First Click: Are you like this weirdo who watches TV and films in fast forward?
July 1st, 201613
I’m pretty sure I’m having an “olds” moment right now. Welling up from deep within is the urge to shake my fist and scream at the internet. A feeling that’s been festering for a week, ever since I read this Washington Post article titled “I have found a new way to watch TV, and it changes everything” by Jeff Guo, who, I presume, is the devil. Here’s an excerpt:
"I have a habit that horrifies most people. I watch television and films in fast forward. This has become increasingly easy to do with computers (I’ll show you how) and the time savings are enormous. Four episodes of "Unbreakable Kimmy Schmidt" fit into an hour. An entire season of "Game of Thrones" goes down on the bus ride from D.C. to New York.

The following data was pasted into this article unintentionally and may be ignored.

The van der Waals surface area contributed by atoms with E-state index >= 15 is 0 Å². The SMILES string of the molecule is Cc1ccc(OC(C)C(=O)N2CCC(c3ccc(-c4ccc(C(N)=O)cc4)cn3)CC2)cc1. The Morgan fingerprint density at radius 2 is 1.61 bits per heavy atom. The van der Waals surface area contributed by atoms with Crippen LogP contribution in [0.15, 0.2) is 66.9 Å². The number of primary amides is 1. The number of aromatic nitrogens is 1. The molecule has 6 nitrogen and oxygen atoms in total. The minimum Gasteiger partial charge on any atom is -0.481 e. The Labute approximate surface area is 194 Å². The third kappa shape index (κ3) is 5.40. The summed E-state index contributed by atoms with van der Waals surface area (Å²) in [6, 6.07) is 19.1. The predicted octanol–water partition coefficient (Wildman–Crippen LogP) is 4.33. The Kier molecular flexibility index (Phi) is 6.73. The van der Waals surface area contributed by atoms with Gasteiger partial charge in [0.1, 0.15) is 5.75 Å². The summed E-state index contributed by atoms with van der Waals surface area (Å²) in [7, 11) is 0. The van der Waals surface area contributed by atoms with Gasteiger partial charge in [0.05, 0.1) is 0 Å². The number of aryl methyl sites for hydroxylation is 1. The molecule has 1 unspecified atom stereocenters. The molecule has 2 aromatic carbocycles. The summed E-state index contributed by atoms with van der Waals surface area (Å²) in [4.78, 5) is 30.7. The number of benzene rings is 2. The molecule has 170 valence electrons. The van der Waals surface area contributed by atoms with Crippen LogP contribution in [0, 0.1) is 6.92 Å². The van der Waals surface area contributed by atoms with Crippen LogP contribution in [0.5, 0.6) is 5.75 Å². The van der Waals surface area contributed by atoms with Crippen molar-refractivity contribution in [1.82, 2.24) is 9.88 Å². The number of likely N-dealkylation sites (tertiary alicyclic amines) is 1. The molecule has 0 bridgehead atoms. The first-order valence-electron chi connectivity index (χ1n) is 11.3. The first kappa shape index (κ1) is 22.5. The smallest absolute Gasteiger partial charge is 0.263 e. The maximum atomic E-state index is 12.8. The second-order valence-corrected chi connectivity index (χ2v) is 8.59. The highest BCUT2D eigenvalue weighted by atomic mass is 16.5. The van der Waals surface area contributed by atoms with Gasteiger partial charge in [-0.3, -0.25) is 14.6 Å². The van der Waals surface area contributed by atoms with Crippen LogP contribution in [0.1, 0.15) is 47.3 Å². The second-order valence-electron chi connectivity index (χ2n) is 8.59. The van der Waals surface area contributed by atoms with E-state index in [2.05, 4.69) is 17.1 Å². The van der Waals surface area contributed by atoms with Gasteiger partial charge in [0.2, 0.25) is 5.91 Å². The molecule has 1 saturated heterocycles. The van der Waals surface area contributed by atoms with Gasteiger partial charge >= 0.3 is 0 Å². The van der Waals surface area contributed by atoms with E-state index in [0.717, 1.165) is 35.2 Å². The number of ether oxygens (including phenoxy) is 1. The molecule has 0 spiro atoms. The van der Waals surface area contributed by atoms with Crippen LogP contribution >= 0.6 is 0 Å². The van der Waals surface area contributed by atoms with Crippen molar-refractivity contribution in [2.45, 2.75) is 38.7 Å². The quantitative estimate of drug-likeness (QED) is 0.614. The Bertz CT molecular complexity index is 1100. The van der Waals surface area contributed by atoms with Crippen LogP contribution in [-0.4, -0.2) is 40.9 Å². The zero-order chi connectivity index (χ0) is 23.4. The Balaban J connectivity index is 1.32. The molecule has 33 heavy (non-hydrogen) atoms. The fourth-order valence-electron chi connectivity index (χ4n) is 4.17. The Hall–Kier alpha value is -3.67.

This is where the trick of playing videos at 1.5x to 2x comes in — the latest twist in the millennia-old tradition of technology changing storytelling. The concept should be familiar to many. For years, podcast and audiobook players have provided speedup options, and research shows that most people prefer listening to accelerated speech."
I could see this for informational videos. Videos with titles like "What to expect at the DMV," or "Divorce, it's not for everybody." But for entertainment?
Now, I could refute Mr. Guo with the impassioned plea of former Verge podcast engineer John Lagomarsino. Or I could sit here and argue the merits of quality over quantity. I could even detail the importance of pace to dramatic storytelling or, critically, to the delivery of a joke. I could then back it up with the infamous "gold watch" scene from Pulp Fiction, which I’d urge you to view at normal speed while paying particular attention to the glorious eight-second pause that begins at 58 seconds. Then I’d suggest re-watching it at 1.5x or 2x speeds. Hell, I’d probably even direct you to the speed controls located with a click of the gear icon along the bottom of this embedded video:
But I’m not going to do that. Instead, I’m curious to know how many people actually watch television shows and films in fast forward today?
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